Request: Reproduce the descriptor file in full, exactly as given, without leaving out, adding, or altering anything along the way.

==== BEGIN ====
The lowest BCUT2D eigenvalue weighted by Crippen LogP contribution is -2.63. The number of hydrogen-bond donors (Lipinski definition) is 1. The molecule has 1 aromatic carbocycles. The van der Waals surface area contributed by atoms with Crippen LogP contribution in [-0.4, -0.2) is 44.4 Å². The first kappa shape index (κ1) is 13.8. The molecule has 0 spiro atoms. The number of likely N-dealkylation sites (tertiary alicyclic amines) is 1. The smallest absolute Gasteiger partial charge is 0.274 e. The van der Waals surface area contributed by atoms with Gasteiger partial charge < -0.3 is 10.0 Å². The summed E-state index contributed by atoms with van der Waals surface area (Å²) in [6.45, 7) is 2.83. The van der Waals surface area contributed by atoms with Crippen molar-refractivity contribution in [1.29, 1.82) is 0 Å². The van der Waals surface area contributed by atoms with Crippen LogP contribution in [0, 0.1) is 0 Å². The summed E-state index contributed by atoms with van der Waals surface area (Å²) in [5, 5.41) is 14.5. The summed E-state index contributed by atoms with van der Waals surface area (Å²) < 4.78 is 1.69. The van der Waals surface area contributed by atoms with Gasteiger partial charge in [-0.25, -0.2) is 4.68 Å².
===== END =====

The lowest BCUT2D eigenvalue weighted by Crippen LogP contribution is -2.63. The number of hydrogen-bond donors (Lipinski definition) is 1. The molecule has 1 aromatic carbocycles. The van der Waals surface area contributed by atoms with Crippen LogP contribution in [-0.4, -0.2) is 44.4 Å². The first kappa shape index (κ1) is 13.8. The molecule has 0 spiro atoms. The number of likely N-dealkylation sites (tertiary alicyclic amines) is 1. The smallest absolute Gasteiger partial charge is 0.274 e. The van der Waals surface area contributed by atoms with Gasteiger partial charge < -0.3 is 10.0 Å². The summed E-state index contributed by atoms with van der Waals surface area (Å²) in [6.45, 7) is 2.83. The van der Waals surface area contributed by atoms with Crippen molar-refractivity contribution in [1.29, 1.82) is 0 Å². The van der Waals surface area contributed by atoms with Crippen LogP contribution in [0, 0.1) is 0 Å². The summed E-state index contributed by atoms with van der Waals surface area (Å²) in [5, 5.41) is 14.5. The summed E-state index contributed by atoms with van der Waals surface area (Å²) < 4.78 is 1.69. The van der Waals surface area contributed by atoms with Gasteiger partial charge in [-0.25, -0.2) is 4.68 Å².